Owners of diesel cars are wasting millions of dollars each and every year as tens of thousands of Australians fill up with the wrong fuel.
Wrong Fuel Rescue, Australia's leading specialist in misfuelling, help thousands of motorists with this problem each year.
Their national team provides a roadside solution. A mobile service will drive to you, drain and flush your fuel system and have you driving again within the hour.
"There's usually a combination of reasons for someone to make the simple mistake of putting wrong fuel in their car. Rushing, tiredness, unfamiliarity of a vehicle especially if it's a work car and distractions at the pump tend to be the most common reasons behind the mix ups.
"The most common case, accounting for 90% of mix ups, is people putting petrol into a diesel car as the petrol nozzle fits into the fuel filler neck. The nozzle for diesel won't fit in a petrol car making this less common", said Yan Van De Velde, Founder, Wrong Fuel Rescue.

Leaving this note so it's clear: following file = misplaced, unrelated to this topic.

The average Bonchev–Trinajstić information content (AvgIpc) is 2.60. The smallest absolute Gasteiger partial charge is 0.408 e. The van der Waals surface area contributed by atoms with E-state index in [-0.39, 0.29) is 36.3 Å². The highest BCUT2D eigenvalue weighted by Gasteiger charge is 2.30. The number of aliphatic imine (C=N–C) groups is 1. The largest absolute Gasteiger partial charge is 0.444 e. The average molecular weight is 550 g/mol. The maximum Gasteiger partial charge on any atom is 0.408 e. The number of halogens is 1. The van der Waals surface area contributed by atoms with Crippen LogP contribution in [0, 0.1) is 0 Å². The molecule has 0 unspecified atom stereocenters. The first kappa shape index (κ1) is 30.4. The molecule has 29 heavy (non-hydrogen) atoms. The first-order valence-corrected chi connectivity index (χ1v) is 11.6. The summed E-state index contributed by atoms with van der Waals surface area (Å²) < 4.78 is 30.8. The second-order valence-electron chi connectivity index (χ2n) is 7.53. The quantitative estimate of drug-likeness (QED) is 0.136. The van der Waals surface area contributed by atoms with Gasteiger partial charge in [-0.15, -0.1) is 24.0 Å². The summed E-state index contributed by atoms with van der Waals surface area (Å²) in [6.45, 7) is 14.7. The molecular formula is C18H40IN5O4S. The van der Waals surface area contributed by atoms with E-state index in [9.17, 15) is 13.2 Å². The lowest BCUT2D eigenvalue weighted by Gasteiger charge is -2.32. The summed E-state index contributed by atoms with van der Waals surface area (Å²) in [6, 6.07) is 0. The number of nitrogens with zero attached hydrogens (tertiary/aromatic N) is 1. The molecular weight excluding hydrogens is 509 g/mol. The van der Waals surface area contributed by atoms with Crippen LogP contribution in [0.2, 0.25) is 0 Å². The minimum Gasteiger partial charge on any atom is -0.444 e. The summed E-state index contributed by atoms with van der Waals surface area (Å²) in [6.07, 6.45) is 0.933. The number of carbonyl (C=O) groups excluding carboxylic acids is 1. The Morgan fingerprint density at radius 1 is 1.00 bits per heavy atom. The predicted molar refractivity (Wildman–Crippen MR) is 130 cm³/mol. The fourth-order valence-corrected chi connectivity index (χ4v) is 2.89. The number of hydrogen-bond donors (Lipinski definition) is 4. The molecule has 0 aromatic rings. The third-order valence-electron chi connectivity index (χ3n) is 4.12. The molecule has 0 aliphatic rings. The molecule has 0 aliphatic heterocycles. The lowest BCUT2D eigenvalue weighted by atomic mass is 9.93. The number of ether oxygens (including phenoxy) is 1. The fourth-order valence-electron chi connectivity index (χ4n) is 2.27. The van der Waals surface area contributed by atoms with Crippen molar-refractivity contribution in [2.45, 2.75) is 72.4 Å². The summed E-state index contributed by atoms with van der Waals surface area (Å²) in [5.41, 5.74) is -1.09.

While you can potentially ruin a car by misfuelling, in most cases attended by Wrong Fuel Rescue the vehicle can be saved.
Petrol has the potential to cause serious damage to the fuel injection system and the engine. The resultant damage is not covered under warranty and insurance policies may not provide cover for the mistake.
"If you do realise you've put the wrong fuel in the tank, don't start your car. If you've already started driving, stop as soon as is safe. The further the wrong fuel moves along your fuel system, the increased potential for a more expensive repair bill", said Van De Velde.
Below are the top four tips from Wrong Fuel Rescue to reduce your chance of misfuelling:
1. Be wary when you switch between brands that use different hose/nozzle colours
2. It's easy to forget which car you're filling if you swap cars (using different fuel) at home or work, so always double check
Stop conversations with passengers while filling up, as this can be a major distraction
4. Slow down if you are in a hurry or running late
"Statistics show men are actually the worst offenders for misfuelling making up for around 80% of the rescues they attend every day", concluded Van De Velde.